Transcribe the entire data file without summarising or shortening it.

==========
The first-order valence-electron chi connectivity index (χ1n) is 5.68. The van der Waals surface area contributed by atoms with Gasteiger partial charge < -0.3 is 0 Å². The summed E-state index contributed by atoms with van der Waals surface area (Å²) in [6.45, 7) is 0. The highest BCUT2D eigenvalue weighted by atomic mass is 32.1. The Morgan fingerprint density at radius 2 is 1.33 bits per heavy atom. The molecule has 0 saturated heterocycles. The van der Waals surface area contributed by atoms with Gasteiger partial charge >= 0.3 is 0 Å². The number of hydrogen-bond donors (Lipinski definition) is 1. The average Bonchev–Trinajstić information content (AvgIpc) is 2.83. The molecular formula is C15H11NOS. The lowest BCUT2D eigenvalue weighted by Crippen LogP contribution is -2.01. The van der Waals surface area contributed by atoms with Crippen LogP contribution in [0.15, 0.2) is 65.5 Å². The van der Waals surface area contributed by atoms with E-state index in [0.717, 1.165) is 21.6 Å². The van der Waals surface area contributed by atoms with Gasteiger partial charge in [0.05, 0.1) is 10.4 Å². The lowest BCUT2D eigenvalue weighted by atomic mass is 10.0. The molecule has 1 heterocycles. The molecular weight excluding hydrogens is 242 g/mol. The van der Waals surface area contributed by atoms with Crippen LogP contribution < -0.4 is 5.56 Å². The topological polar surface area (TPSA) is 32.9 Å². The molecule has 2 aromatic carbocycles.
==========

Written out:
The first-order valence-electron chi connectivity index (χ1n) is 5.68. The van der Waals surface area contributed by atoms with Gasteiger partial charge < -0.3 is 0 Å². The summed E-state index contributed by atoms with van der Waals surface area (Å²) in [6.45, 7) is 0. The highest BCUT2D eigenvalue weighted by atomic mass is 32.1. The Morgan fingerprint density at radius 2 is 1.33 bits per heavy atom. The molecule has 0 saturated heterocycles. The van der Waals surface area contributed by atoms with Gasteiger partial charge >= 0.3 is 0 Å². The number of hydrogen-bond donors (Lipinski definition) is 1. The average Bonchev–Trinajstić information content (AvgIpc) is 2.83. The molecular formula is C15H11NOS. The lowest BCUT2D eigenvalue weighted by Crippen LogP contribution is -2.01. The van der Waals surface area contributed by atoms with Crippen LogP contribution in [0.15, 0.2) is 65.5 Å². The van der Waals surface area contributed by atoms with E-state index in [0.717, 1.165) is 21.6 Å². The van der Waals surface area contributed by atoms with Gasteiger partial charge in [0.05, 0.1) is 10.4 Å². The lowest BCUT2D eigenvalue weighted by atomic mass is 10.0. The molecule has 1 heterocycles. The molecular weight excluding hydrogens is 242 g/mol. The van der Waals surface area contributed by atoms with Crippen LogP contribution < -0.4 is 5.56 Å². The topological polar surface area (TPSA) is 32.9 Å². The molecule has 2 aromatic carbocycles.